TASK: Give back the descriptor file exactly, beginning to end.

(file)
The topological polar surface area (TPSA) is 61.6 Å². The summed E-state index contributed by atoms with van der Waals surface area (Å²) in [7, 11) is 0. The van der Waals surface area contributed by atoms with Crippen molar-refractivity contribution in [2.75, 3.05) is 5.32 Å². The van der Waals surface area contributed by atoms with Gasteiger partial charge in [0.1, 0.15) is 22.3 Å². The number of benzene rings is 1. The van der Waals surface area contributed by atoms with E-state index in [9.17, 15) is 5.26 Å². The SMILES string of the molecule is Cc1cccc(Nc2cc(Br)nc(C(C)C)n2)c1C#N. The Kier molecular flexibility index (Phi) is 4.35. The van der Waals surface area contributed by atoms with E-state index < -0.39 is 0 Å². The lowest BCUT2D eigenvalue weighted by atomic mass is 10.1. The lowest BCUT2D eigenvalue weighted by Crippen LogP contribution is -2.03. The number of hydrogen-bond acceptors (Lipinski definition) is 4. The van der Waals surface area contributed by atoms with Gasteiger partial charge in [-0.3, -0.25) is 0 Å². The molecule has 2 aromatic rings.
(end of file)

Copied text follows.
The topological polar surface area (TPSA) is 61.6 Å². The summed E-state index contributed by atoms with van der Waals surface area (Å²) in [7, 11) is 0. The van der Waals surface area contributed by atoms with Crippen molar-refractivity contribution in [2.75, 3.05) is 5.32 Å². The van der Waals surface area contributed by atoms with Gasteiger partial charge in [0.1, 0.15) is 22.3 Å². The number of benzene rings is 1. The van der Waals surface area contributed by atoms with E-state index in [9.17, 15) is 5.26 Å². The SMILES string of the molecule is Cc1cccc(Nc2cc(Br)nc(C(C)C)n2)c1C#N. The Kier molecular flexibility index (Phi) is 4.35. The van der Waals surface area contributed by atoms with E-state index < -0.39 is 0 Å². The lowest BCUT2D eigenvalue weighted by atomic mass is 10.1. The lowest BCUT2D eigenvalue weighted by Crippen LogP contribution is -2.03. The number of hydrogen-bond acceptors (Lipinski definition) is 4. The van der Waals surface area contributed by atoms with Gasteiger partial charge in [-0.3, -0.25) is 0 Å². The molecule has 2 aromatic rings.